RISE officials would not confirm which of their locations rang in the state’s first sale, so Correa and Garcia will have to share the historic title of NJ’s first legal bud buyer for now.
First buyer: ‘Imagining this day for 25 years’
Melissa Correa did not wake up this morning planning to be the first adult to buy legal weed in NJ, but the lifelong toker was happy to make history this morning as RISE dispensary in Bloomfield welcomed NJ’s first rush of recreational buyers.
“It’s a historic day here in New Jersey,” Correa told Leafly just minutes before entering the doors of RISE’s Bloomfield dispensary. “I have been trying to imagine this day for 25 years, at least,” said Correa. “I’m 42 years old, and the first time I took a toke was when I was 13.”
“In my adolescence and younger adult years there were some legal troubles,” Correa explains. “So it’s gonna be a good feeling to walk out of here and know that’s all behind me and it’s all gonna be behind everybody else.”
Just moments away from making one of her state’s first legal marijuana purchase, it still felt like a dream. “It won’t feel real until I walk out those doors,” she added.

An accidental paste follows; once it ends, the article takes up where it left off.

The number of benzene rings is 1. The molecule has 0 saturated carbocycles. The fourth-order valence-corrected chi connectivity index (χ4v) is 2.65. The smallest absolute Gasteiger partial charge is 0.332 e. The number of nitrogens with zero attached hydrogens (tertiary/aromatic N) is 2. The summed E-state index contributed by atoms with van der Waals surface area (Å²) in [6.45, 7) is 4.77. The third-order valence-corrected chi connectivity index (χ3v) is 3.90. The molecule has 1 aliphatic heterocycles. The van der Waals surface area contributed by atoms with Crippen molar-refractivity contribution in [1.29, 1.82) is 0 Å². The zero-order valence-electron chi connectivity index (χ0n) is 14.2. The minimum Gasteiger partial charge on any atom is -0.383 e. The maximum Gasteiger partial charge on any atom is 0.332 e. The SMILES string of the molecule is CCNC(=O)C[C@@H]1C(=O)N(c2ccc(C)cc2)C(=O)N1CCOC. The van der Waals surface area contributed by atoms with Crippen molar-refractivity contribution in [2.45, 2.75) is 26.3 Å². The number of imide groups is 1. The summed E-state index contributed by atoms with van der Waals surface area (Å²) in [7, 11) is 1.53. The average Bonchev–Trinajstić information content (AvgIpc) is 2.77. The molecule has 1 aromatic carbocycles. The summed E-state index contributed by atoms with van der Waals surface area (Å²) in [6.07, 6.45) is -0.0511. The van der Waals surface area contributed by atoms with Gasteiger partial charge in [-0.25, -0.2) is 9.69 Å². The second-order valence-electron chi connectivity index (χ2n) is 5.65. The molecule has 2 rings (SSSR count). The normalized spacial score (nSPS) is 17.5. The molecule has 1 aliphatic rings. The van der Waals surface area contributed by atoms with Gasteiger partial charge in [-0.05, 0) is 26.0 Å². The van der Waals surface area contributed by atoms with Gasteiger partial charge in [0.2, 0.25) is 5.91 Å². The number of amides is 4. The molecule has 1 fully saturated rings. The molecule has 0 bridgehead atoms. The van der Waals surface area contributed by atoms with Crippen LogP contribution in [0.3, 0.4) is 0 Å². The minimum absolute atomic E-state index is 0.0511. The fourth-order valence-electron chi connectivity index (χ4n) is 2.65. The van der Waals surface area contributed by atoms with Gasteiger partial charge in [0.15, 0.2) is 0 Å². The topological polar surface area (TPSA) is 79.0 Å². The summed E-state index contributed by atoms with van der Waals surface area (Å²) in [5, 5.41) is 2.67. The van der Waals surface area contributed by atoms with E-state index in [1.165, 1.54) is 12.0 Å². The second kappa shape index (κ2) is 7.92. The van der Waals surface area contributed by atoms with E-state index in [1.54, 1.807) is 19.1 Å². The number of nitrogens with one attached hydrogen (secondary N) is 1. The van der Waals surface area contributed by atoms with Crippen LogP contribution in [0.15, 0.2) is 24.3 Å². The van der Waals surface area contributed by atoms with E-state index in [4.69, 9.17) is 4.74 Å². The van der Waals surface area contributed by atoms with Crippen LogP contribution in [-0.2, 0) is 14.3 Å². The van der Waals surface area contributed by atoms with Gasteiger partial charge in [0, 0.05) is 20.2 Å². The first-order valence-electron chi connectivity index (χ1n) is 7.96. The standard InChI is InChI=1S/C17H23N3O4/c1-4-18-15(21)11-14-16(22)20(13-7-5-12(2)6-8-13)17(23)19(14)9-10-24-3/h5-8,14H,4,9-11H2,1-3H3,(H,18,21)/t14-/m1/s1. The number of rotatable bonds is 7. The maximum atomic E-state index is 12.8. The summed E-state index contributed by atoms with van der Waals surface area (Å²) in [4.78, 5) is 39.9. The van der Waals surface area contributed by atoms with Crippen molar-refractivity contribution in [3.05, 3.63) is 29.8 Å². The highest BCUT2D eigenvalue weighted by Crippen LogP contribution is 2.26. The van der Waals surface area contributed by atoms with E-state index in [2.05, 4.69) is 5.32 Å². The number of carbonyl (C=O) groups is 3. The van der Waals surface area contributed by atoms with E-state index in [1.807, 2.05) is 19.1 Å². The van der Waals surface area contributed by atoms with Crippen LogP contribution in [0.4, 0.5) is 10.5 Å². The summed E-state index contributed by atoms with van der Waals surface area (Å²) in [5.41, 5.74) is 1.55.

Time to RISE and shine
Correa led an eager crowd of consumers who beat the sun to RISE’s Bloomfield dispensary in the early hours of April 21. She and other early birds got the state’s first rec weed, thanks to Green Thumb Industries (GTI) CEO and Chairman Ben Kovler.
“I’m an early morning guy, (so) we’re open at six,” Kovler told Leafly just after opening. “There’s hundreds of people in line, people want the product, so we’re happy to give it to ’em legally and on time.”
GTI’s RISE team has been serving medical patients across NJ since opening in Paterson in 2019. The company is one of a handful of vertically-integrated medical operators approved by the state to open doors to all adults this month. They are filling the demand for adult sales while the cannabis board reviews new rec license apps from smaller businesses.
RISE’s day-one shoppers were greeted by an intake team before being led through a queue of touchscreen ordering menus.
Keith Perez is chief supervisor of RISE’s nearby Paramus location, which didn’t open for rec day one. Perez and his colleagues were on hand for their sister store’s big day to help walk first timers through the ordering process.